Elizabeth Van Lew

Bowser was likely born around 1840 as a slave in the Van Lew household, but had been granted her de facto freedom (they did live in Virginia after all) as a young girl. In addition to sending her to school in the North, Elizabeth Van Lew also arranged for her to participate in a missionary community in Liberia as a teenager. By early 1960, she had returned to work as a servant in the Van Lew household and soon Van Lew convinced Varina Davis, wife of Jefferson Davis, to hire Bowser (under a false name) in the Confederate White House. Bowser was thus able to spy on the leader of the Confederacy at his own dinner table. Even though officials knew there was a leak somewhere, Bowser was not suspected and Varina Davis maintained that none of her black servants were educated. [Side note: Seriously, this is white privilege, patriarchy, and racist obliviousness at its finest when you consider that someone with Bowser’s status and access wouldn’t even have been suspected of passing information.] Because records on the Richmond spy ring were destroyed at the end of the war to protect its members, the historical record is still very cloudy on the biographical details of Bowser’s life and even her exact name is in question. An interesting conference panel discussing the question can be found here.

I’m sorry to report that there are no verified images of the spy known as Mary Elizabeth Bowser.

Belle Boyd (1844–1900)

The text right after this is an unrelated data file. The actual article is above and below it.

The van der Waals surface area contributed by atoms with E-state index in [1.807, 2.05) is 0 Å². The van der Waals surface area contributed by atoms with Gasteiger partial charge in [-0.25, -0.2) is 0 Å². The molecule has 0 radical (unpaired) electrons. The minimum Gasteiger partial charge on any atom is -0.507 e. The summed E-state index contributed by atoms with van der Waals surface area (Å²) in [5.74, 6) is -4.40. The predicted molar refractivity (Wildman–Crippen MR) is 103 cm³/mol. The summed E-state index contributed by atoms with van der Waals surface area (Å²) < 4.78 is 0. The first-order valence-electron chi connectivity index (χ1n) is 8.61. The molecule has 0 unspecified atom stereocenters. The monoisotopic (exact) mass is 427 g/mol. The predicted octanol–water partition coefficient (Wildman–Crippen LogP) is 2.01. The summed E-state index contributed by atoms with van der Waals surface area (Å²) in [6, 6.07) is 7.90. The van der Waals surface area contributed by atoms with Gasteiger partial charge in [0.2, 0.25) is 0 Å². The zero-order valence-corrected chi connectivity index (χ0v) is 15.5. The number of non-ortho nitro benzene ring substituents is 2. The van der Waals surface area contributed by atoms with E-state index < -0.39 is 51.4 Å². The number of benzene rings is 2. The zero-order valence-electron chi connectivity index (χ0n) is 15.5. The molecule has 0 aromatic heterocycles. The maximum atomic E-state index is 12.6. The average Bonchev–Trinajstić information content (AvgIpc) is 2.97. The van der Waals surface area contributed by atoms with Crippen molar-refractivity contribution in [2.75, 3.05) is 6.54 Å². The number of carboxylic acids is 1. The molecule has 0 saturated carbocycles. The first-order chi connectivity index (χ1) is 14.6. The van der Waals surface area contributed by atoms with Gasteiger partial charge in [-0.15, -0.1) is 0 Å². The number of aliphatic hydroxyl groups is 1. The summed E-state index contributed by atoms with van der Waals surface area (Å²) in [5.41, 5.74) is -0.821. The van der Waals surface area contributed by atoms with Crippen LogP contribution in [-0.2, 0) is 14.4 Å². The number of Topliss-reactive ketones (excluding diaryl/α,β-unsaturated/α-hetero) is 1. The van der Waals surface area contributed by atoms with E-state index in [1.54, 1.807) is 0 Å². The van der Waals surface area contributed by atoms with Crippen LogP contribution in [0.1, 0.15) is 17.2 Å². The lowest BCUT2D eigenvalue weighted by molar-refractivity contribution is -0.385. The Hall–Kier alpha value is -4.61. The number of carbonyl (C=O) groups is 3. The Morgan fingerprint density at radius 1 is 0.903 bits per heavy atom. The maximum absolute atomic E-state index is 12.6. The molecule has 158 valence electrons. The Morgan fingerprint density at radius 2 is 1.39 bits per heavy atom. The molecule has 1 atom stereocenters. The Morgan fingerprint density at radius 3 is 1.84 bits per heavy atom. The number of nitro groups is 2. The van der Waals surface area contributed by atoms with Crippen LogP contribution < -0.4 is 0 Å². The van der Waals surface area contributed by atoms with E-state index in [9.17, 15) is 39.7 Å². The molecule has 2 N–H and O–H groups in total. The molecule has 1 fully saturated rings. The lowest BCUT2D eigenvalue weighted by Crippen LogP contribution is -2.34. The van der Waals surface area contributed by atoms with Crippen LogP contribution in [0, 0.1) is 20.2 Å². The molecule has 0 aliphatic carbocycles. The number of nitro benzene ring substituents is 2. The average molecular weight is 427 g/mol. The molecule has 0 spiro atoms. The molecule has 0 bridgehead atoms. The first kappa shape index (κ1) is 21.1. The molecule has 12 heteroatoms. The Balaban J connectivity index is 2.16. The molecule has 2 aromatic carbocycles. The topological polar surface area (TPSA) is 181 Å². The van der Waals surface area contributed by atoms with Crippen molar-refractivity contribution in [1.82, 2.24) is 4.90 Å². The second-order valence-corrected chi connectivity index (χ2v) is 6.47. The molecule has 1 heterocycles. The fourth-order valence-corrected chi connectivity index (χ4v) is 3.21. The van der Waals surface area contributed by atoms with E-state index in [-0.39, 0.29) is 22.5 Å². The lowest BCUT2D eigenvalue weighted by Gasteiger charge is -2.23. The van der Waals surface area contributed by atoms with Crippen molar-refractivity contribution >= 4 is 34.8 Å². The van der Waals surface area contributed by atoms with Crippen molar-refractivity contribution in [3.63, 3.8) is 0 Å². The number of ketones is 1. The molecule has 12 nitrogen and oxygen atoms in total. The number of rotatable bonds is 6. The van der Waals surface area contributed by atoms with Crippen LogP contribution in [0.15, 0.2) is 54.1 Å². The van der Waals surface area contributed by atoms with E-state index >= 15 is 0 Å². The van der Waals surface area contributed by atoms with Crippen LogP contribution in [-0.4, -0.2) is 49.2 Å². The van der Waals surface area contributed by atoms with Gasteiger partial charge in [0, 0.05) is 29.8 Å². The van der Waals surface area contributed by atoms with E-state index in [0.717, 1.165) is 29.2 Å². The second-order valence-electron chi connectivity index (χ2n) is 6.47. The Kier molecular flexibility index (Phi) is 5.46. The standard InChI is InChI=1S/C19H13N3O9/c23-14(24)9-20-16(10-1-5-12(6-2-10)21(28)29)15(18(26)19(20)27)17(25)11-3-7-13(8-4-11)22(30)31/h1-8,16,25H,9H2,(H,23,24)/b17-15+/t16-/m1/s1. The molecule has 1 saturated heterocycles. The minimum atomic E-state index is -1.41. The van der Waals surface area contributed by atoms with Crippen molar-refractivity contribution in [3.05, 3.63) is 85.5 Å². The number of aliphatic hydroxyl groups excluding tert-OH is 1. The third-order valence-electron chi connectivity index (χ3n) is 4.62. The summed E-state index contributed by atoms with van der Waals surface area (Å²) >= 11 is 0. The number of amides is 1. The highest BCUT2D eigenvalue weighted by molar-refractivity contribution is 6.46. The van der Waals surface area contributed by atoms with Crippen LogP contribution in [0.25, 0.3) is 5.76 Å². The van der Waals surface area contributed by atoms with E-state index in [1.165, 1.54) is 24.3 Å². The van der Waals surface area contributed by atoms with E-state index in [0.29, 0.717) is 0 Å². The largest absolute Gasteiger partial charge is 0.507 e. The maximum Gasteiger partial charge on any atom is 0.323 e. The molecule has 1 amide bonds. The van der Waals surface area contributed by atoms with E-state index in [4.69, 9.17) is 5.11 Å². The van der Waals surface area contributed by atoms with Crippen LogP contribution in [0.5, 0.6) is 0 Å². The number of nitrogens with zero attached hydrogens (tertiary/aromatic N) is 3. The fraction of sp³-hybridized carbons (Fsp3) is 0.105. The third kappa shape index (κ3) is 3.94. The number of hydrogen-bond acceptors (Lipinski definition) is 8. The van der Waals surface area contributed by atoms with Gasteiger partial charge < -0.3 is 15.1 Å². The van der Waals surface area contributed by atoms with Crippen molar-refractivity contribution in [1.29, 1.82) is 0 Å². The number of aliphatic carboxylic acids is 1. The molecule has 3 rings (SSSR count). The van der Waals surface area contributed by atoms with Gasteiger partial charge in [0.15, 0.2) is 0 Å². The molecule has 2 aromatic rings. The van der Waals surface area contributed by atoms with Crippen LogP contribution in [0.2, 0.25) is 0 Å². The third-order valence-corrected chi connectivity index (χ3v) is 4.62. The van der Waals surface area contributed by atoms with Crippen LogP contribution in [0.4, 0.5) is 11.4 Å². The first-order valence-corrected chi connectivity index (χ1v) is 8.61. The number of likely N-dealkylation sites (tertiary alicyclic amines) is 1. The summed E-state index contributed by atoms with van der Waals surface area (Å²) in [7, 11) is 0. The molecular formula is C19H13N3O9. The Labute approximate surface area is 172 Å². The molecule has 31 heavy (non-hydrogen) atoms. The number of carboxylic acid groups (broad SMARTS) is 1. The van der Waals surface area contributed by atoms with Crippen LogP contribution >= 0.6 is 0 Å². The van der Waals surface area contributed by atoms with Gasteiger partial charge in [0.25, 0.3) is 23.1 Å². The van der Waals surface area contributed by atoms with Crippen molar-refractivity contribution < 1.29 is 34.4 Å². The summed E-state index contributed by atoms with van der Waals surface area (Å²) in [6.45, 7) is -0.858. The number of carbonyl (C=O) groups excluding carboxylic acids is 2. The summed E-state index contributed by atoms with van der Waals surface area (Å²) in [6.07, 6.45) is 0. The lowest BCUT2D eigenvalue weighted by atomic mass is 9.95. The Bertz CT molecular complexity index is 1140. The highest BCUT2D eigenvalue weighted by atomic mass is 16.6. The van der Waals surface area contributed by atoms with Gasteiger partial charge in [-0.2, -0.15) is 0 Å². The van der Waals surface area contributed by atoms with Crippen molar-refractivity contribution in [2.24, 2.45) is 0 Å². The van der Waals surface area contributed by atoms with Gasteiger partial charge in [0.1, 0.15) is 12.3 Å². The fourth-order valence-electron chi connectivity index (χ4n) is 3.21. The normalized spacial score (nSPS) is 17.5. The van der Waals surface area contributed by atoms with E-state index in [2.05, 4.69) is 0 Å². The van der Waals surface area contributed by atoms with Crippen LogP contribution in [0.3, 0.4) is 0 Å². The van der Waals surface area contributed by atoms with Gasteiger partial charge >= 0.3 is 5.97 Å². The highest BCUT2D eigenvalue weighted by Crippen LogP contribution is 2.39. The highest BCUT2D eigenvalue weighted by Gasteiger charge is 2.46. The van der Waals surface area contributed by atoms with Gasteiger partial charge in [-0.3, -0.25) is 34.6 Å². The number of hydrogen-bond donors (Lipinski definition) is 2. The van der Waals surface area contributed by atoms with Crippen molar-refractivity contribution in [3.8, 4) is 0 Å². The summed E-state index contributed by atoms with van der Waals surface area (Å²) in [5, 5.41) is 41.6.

Also in Virginia, but working for the other side, was Isabella “Belle” Boyd. Boyd’s career in espionage began on the heels of her shooting a Union soldier in her own home when she was a teenager, a crime for which she was exonerated, but which led to Union troops closely watching her. The attractive Boyd took advantage of this interest to obtain information directly from Union officers. At first, she worked mostly as a courier in the Shenandoah Valley, an area where she could put her local knowledge and horsemanship to good use. On one occasion, she used her familiarity with a relative’s house to eavesdrop through a knothole whereby she gleaned important intelligence regarding Union troop movements. On May 23, 1862, Boyd learned that Union forces were planning to impede Confederate troops by burning the Front Royal bridges upon their withdrawal from the town. She tried to find someone to deliver the timely message to Thomas Jonathan “Stonewall” Jackson, and when she couldn’t, she rode behind enemy lines herself to deliver it. As a result, Jackson accelerated his attacked and saved the bridges. Boyd was caught numerous times, but always managed to avoid a death sentence, though she did end up in prison more than once. After the war, Boyd published an account of her wartime experiences called Belle Boyd in Camp and Prison, became an actress, and toured the country speaking about her life as a Civil War spy.